Here's another development that shows that religious colleges and universities are the current focal point for advocates of so-called "gay rights." The AP reports that a gay-rights group is suing the Commonwealth of Kentucky and Governor Ernie Fletcher over the legislature's appropriation of $11 million to the University of the Cumberlands, a Baptist institution that recently expelled a student who posted details of his homosexual dating activity on his MySpace site.
The grounds of the suit are that the Kentucky constitution forbids state money going to sponsor religious activity. Fletcher's response is that the money comes not from general revenues but from payments made by coal companies.
Both arguments, in our unschooled but seldom-wrong legal opinion, are weak. Against Fletcher is the fungibility of all state revenues. Against the plaintiffs is the well-established and widely affirmed-as-constitutional-by-the-courts practice of funding specific programming at religious institutions of higher education. The obvious fact that Kentucky could use more pharmacists in its mountainous east and this university is situated there is reason enough to go forward with the program, based on precedents.
Of course, the disingenuousness of the plaintiffs is demonstrated by their specific targeting of not just a religious institution, but one that has taken a stand on homosexuality by expelling a student.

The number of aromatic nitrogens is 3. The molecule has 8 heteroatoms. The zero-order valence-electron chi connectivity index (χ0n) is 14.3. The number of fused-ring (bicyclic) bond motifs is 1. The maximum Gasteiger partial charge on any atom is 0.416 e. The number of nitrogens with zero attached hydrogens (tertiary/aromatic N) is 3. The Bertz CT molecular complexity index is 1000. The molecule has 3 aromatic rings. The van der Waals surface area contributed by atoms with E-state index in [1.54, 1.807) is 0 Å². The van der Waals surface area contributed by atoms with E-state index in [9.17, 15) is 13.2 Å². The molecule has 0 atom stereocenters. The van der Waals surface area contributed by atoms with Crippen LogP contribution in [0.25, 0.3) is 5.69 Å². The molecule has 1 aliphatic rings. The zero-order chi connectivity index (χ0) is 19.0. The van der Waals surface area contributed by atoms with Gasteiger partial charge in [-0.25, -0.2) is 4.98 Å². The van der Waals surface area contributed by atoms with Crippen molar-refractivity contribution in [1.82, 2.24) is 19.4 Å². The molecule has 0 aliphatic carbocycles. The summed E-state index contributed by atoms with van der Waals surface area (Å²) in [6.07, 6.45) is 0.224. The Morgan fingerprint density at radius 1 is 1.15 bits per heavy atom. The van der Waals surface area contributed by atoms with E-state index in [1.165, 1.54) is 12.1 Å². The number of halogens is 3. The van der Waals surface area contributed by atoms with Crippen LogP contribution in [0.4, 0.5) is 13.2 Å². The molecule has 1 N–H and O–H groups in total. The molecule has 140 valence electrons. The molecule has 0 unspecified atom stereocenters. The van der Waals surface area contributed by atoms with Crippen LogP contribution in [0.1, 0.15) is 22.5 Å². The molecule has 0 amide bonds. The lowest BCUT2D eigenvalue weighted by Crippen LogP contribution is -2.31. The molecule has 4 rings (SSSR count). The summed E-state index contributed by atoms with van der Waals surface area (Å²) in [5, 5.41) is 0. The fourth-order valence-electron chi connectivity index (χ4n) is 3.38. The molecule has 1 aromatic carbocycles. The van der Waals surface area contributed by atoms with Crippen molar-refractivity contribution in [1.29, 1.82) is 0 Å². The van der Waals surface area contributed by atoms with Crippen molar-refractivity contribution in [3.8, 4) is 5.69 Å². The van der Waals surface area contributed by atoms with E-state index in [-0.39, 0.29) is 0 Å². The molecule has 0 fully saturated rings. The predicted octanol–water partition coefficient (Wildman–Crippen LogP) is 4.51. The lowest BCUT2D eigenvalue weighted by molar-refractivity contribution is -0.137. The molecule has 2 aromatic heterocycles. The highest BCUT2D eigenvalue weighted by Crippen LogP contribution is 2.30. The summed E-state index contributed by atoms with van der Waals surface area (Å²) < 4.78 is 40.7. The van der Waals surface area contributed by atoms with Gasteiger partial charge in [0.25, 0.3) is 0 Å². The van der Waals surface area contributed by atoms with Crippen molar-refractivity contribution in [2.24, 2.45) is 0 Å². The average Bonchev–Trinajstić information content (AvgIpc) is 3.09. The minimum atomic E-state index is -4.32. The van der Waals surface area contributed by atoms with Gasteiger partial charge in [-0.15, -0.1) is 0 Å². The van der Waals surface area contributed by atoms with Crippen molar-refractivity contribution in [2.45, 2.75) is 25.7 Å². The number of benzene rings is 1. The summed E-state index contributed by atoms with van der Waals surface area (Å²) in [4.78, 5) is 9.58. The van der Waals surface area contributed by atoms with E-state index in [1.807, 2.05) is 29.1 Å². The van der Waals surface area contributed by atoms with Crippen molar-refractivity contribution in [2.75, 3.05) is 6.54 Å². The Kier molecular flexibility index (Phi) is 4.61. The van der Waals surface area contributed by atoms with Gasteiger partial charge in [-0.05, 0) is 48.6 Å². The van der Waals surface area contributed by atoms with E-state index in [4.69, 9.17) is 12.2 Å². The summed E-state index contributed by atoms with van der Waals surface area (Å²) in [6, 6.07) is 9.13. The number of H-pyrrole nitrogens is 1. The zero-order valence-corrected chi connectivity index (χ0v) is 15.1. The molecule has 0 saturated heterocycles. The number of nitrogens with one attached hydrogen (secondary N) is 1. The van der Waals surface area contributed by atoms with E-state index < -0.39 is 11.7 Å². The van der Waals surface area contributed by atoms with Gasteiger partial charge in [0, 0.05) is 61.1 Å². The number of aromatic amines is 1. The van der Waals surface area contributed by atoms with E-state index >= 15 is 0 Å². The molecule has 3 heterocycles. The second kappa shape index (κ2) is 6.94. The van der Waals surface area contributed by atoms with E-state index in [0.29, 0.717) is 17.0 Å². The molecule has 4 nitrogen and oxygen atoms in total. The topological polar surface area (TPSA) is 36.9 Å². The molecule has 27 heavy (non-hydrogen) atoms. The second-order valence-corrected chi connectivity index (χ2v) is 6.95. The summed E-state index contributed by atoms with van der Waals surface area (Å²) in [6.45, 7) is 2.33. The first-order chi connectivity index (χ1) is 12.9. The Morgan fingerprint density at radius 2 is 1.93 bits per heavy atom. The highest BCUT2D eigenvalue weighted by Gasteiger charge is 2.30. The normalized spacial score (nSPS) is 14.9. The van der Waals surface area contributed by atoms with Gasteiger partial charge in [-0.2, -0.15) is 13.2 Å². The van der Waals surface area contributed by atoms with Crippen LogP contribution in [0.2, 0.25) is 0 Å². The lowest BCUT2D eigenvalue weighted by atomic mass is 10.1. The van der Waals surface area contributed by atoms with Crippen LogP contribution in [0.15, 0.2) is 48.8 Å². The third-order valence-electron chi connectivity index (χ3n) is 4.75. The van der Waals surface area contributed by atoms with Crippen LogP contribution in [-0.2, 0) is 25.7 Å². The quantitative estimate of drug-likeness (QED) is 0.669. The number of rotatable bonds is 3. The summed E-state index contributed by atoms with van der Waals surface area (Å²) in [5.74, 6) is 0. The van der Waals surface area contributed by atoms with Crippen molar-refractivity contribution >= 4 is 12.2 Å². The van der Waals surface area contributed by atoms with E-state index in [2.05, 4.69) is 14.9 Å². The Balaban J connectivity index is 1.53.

But the power of the plaintiffs' actions comes not from their moral consistency or the legal merits of their case. It comes from the expectation that sooner or later, officials will get tired of fighting lawsuits like this and will conform to the expectations of the gay rights lobby.
SWNID isn't among the chicken-littles of Christian higher education who says that the day that the government tries to shut us down is just around the corner. We count ourselves among those who believe that the struggle is constant, but he who endures to the end will be saved.
But we urge gentle readers for whom issues like this may arise in conversation to remind their conversation partners that (a) the government has been giving loads of dough to religious colleges ever since the government started giving dough to colleges; (b) the folks who bring these suits have to press them disingenuously on grounds other than their actual complaint.